There are reports that during this time of pandemic, the topic of God and eternity is suddenly on many people’s radars.
As the ACR reported back in 1919, “Christianity is something worth having in an emergency”.
The same is true today as it was then. Here, Stephanie Hawkins gives an example of how a Christian might share their experience, or share where they’re at, and how the gospel helps – and use it to invite people to ask questions and seek after the eternal security of the good news of Jesus. We share this example here with her permission.
Each working day, as someone in Christian ministry, I spend hours talking to people and thinking about people.
But since March 16, 2020, I have had physical (that is, non-virtual) face-to-face conversations with probably an average of just one person per day! I’m just sitting at my dining table, on the laptop, in Zoom meetings, video calls, phone calls, messages, and the ever-constant personal reading of God’s word and prayer.
The natural rhythms of my days which used to carry me into the presence of colleagues, students, friends, brothers and sisters, have gone. As I’m naturally an introvert, some of the peace and quiet has been kind of nice. But as many of us have been discovering, the uncertainty about the future, the changes to routine and the absence of the motivating and stimulating interactions of a normal varied week have also been exhausting.
We are so apart. But have you noticed something?
This time of isolation is perhaps bringing us together in the way that only shared suffering does. The 20th century theologian Dietrich Bonhoeffer said that we need to learn to view people less in terms of what they do and more in terms of what they have suffered. 
We each are suffering in smaller or greater ways, and we know that those around us are too. Apart, suddenly we are realising how together we are – how much we love each other, how much we need each other, and how little some of our previous worries actually mattered, while the value of relationships has become so glaringly obvious.
Life has been picked up and shaken around. How are you feeling right now? “Heaven knows”, said Charles Dickens, “we need never be ashamed of our tears, for they are rain upon the blinding dust of earth, overlaying our hard hearts. I was better after I had cried, than before – more sorry, more aware of my own ingratitude, more gentle.”
I do not think I have suffered a great deal in my life thus far, on the spectrum of human grief. But I have cried enough to know this is true. The aftereffect of suffering, the quiet after the storm, can give us clarity, like the washed sky after a thunderstorm. Clarity about ourselves, about what matters. You may just feel frustrated, or you may feel completely overwhelmed – maybe you’ve lost your job, or even lost someone dear to you. Or you are facing months of living with someone with whom the relationship is strained and anxious. Perhaps the uncertainty and background anxiety in this world is a daily niggle that prevents you from being at peace and enjoying the small things while we wait for this crisis to be over. Then there’s the knowledge that we here in Australia are mostly so safe from the ravages this crisis is wreaking upon vulnerable lives in the majority world.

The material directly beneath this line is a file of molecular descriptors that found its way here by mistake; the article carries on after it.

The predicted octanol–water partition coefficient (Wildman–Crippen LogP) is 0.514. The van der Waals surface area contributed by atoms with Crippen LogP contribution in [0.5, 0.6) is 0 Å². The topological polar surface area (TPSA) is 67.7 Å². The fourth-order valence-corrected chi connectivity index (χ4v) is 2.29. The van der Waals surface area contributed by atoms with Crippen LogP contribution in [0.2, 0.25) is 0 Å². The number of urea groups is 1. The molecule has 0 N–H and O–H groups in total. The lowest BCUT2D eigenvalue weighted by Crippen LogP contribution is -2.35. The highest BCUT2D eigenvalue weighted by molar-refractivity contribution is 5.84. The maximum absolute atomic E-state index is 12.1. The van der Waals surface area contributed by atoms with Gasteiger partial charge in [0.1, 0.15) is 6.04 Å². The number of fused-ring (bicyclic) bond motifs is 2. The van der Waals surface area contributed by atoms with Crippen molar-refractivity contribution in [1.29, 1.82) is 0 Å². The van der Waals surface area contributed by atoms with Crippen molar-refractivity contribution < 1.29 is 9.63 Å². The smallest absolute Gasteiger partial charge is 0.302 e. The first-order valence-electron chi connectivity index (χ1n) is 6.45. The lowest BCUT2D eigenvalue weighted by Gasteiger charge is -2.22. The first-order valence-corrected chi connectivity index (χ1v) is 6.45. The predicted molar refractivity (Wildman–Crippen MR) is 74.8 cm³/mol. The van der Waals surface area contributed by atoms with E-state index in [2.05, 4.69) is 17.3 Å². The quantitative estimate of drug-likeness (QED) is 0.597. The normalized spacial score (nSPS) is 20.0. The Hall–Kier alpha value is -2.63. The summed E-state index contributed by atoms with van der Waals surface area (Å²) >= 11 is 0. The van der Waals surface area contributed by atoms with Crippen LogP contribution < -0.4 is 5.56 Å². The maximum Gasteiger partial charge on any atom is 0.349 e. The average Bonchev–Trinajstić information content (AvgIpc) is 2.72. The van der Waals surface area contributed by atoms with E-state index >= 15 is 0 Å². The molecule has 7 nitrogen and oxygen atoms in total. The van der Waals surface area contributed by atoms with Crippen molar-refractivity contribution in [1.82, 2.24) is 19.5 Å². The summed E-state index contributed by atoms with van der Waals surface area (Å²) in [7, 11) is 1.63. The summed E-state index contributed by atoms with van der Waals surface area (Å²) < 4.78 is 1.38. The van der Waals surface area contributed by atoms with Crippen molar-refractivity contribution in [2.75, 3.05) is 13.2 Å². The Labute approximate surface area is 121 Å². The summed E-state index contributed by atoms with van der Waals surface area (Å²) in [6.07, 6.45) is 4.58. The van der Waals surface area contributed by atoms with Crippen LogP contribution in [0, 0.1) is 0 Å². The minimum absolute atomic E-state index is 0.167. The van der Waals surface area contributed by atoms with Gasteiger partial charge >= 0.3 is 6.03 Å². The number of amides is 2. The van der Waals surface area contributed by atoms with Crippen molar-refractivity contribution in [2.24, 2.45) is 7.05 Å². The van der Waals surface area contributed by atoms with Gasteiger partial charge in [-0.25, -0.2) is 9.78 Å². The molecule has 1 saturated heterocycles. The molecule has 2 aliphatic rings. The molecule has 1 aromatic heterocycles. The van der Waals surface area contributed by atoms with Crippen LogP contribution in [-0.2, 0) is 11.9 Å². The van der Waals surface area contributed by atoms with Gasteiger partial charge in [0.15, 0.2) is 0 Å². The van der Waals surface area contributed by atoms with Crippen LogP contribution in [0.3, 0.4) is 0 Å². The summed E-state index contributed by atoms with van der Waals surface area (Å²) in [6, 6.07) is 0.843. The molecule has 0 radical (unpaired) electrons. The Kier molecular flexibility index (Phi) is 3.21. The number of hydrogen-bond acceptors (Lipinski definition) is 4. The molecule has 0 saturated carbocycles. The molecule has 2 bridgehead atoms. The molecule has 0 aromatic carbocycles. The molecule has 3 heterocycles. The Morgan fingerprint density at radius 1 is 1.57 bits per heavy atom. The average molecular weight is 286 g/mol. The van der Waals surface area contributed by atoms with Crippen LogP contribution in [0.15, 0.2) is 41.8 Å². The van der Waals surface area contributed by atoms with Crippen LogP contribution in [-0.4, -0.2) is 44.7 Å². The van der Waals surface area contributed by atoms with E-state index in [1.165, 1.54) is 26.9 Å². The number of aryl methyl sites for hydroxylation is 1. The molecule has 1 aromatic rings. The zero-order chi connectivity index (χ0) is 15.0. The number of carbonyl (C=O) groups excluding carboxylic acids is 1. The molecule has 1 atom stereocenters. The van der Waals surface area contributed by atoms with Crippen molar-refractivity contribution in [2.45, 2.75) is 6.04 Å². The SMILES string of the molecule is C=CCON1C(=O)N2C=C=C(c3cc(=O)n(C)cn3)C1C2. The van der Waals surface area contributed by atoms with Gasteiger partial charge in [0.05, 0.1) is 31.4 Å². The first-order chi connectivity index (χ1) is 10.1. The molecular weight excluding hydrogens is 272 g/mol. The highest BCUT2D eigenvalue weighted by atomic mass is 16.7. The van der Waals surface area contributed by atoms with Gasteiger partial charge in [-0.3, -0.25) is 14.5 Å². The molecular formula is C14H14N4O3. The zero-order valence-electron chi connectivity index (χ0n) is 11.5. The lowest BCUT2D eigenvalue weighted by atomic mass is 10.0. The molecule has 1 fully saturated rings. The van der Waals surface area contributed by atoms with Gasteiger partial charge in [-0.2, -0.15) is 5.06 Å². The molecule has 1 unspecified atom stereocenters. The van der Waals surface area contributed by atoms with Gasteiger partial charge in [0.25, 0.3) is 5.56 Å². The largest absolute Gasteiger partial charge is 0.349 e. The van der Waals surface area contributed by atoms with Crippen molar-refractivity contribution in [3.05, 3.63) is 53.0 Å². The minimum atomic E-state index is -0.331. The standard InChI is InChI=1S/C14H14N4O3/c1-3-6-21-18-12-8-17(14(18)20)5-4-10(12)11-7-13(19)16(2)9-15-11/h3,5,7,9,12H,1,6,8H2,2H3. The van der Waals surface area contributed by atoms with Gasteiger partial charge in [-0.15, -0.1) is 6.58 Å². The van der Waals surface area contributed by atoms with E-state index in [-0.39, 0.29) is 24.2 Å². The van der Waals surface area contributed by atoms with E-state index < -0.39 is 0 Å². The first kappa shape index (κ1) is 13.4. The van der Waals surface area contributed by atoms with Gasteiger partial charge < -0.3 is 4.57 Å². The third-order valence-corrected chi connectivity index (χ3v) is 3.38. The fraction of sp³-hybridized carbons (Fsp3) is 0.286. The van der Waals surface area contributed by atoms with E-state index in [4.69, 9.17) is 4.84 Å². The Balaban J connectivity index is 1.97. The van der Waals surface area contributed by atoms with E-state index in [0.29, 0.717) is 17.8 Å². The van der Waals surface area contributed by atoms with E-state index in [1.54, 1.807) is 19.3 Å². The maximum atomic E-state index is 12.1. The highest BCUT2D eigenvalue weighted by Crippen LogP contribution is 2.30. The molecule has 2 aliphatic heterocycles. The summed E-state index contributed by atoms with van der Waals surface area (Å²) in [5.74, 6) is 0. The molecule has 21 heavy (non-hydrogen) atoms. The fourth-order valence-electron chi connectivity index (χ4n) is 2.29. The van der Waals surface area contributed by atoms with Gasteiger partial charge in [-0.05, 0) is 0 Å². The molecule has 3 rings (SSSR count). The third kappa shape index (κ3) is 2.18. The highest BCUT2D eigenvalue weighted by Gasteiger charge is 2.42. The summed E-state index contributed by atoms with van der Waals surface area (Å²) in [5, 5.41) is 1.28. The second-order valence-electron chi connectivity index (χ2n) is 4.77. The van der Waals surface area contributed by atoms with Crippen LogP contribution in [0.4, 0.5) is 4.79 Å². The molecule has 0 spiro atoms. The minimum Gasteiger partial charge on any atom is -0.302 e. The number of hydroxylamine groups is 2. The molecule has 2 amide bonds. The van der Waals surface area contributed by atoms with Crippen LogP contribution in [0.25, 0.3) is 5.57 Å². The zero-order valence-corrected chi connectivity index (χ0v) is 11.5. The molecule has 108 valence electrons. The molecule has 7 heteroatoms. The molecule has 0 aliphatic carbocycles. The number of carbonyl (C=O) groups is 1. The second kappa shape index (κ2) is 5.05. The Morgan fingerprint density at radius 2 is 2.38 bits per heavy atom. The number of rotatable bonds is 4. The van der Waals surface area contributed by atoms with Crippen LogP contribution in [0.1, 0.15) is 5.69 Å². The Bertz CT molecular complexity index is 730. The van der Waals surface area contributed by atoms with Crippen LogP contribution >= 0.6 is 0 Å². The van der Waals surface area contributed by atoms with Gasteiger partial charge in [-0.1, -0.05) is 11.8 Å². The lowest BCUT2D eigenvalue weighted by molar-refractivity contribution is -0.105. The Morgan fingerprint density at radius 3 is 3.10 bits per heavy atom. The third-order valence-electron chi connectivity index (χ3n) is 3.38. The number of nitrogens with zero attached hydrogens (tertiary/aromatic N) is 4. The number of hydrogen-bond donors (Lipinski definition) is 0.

Despite our individual situations, it feels like we’ve been united in suffering.
Maybe as we’ve been brought together, we’ve been exposed to the fragility of each and every human life. To the lack that we all face, to the loneliness we feel so readily.
Sometimes I feel afraid of loneliness. I cried about that on a recent Saturday afternoon as I sat on the oval on the phone to my sister far away in Melbourne.
But could I briefly tell you why I am comforted in this fear?
God has come to us and faced that fear. Jesus Christ died the loneliest death. But not just to tell us to put on a brave face and try harder. Rather He died in place of us, so that we need never be alone, not even now, not even when you eyeball your own immortality.
Love, togetherness, united in our suffering. May you experience unexpectedly the comfort of human kindness during this strange and difficult season. And may you question (you can question me!) and consider the love of the one whose lonely death means you need never be alone.
 Dietrich Bonhoeffer, ‘Letters and Papers from Prison’, in Alia Joy, Glorious Weakness, Baker Books, 2019, p. 145
 Charles Dickens, Great Expectations, Wordsworth Editions Limited, 1992, p. 132